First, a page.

Dow, S&P 500, Nasdaq end at records on optimism on trade

Andrew Cummings
November 5, 2019

United States and Chinese officials confirmed Friday that they had made substantial progress and reached a "consensus on principles" in efforts to reach a deal, with Trump later telling the press that he would like to see a deal demonstratively signed somewhere in the USA by himself and Chinese President Xi Jinping.

U.S. President Donald Trump touted the stock market performances by tweeting: "Stock Market hits RECORD HIGH". Eastern time and was above its record close of 3,066.91 on Friday.

The S&P 500 is up 571.42 points, or 22.8%. The S&P 500 rallied 11.36 points, or 0.37 percent, to 3,078.27.

"It doesn't really feel that euphoric because we still have to get over the shock of what happened last December", Taylor said in an interview.

BANKING ON PROFITS: The widening gap in yields helps banks, which make money by borrowing money at short-term rates and lending it out at longer-term rates while pocketing the difference. With almost 363,000 shares traded before the bell, it was among the most actively-traded USA stocks.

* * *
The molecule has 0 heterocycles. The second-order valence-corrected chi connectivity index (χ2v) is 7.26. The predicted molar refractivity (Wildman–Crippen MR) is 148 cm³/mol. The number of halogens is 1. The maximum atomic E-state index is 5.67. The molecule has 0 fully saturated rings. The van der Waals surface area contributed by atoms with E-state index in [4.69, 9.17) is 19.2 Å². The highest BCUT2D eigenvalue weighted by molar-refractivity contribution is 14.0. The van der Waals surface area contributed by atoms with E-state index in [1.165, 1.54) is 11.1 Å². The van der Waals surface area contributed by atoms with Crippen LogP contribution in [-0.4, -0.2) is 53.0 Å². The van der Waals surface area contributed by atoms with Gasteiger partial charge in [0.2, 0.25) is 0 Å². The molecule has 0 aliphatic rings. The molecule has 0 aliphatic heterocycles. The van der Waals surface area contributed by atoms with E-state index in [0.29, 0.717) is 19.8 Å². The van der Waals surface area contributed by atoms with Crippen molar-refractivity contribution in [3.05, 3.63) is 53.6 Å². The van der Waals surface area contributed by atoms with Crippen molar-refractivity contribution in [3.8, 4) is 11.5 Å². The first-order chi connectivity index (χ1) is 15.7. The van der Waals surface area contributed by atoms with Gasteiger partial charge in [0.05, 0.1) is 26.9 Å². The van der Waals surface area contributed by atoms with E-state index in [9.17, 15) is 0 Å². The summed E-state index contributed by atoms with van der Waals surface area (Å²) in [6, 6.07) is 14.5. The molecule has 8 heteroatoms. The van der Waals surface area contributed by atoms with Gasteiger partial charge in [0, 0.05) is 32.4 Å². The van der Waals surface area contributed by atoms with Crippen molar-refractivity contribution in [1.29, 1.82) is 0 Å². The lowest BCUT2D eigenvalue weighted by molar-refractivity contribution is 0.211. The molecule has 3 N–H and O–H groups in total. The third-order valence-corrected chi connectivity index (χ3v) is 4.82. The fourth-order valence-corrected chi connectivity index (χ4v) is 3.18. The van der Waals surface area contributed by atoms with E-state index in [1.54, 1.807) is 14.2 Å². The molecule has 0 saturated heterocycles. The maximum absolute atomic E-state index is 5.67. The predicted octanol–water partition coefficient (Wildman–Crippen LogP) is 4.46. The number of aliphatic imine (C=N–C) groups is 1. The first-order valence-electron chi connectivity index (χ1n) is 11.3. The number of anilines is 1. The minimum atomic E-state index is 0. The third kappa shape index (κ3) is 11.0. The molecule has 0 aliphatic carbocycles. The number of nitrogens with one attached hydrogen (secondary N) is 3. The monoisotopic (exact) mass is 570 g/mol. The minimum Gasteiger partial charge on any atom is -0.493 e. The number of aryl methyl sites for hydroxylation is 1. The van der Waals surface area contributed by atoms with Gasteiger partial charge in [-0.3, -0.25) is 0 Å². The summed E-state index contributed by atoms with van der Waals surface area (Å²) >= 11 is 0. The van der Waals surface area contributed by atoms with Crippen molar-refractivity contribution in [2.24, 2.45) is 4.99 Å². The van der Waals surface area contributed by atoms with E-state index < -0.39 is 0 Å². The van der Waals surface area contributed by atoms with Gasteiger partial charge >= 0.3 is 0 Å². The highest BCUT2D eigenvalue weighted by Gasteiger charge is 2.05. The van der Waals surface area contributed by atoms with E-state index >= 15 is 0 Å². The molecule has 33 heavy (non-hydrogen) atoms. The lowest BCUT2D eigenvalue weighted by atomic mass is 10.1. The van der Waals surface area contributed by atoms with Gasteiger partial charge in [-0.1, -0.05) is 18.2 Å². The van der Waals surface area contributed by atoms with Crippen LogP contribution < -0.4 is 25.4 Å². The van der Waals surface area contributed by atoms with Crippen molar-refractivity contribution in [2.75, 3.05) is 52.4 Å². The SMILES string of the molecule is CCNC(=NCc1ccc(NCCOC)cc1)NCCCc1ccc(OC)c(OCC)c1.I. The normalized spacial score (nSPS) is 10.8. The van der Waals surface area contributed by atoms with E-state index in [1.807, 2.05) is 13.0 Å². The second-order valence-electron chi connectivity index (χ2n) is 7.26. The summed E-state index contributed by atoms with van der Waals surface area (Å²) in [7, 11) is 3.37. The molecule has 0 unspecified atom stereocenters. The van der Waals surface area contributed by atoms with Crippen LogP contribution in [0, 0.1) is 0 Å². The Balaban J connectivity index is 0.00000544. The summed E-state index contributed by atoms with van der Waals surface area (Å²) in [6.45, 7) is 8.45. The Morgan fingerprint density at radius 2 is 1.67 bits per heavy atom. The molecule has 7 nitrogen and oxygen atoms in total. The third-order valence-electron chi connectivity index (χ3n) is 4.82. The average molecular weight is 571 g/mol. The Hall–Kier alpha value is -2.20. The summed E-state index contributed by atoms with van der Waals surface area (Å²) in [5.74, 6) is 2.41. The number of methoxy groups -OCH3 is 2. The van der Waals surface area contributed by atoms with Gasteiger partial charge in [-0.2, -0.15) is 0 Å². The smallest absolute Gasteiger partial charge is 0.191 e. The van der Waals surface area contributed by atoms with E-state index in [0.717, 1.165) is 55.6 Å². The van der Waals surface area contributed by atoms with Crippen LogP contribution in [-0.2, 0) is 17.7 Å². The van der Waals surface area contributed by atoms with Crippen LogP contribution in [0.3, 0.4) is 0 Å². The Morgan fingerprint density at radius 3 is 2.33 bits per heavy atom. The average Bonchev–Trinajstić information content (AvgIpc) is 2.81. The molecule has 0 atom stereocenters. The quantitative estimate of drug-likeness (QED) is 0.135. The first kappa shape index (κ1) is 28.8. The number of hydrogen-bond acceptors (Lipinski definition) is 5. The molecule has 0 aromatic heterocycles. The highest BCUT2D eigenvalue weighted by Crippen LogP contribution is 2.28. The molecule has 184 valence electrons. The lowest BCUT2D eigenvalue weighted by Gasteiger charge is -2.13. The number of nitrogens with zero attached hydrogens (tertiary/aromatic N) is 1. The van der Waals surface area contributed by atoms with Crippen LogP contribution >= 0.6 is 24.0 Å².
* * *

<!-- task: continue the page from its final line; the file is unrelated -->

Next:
Chevron (CVX) rose 4.6% and chipmaker Nvidia (NVDA) rose 3.9%.

In energy trading, benchmark crude oil dropped 12 cents to $56.42 per barrel in electronic trading on the New York Mercantile Exchange. Brent crude, the global standard, rose 44 cents to $62.13 a barrel.

Financial stocks in the S&P 500 climbed 0.9%, aided by a 1.9% jump for Bank of America and a 1.8% gain for Citigroup. Barry Bannister, head of institutional equity strategy at Stifel, sees cyclical stocks doing better than defensive stocks into the middle of 2020, but he sees the S&P 500 falling back to 3,050 by the end of the year and rising modestly to 3,100 in 2020.

"While further tariff increases are no longer our base case, we believe the risks continue to lean in that direction, as a US-China deal that substantially reduces US tariffs continues to look much less likely than an eventual breakdown in talks that leads to renewed tariff escalation", Alec Phillips, Goldman Sachs' chief USA political economist wrote in a note to investors Monday.

The Canadian dollar was trading at 76.03 cents U.S., compared with Friday's average of 76.01 cents.

Under Armour shares slumped 18% after The Wall Street Journal reported that the sportswear maker's accounting practices are being probed by federal authorities.

But the shift doesn't necessarily mean the all-clear for the economy and the market.

Wall Street has less to focus on this week following last week's steady flow of corporate results and economic reports. Japan's market was closed for a holiday.

CHIPPED ARCHES: McDonalds fell 2.1% after the fast-food giant pushed out CEO Steve Easterbrook because he engaged in a consensual relationship with an employee in violation of company policy.

While the broader market rallied Monday, some stocks lagged behind.

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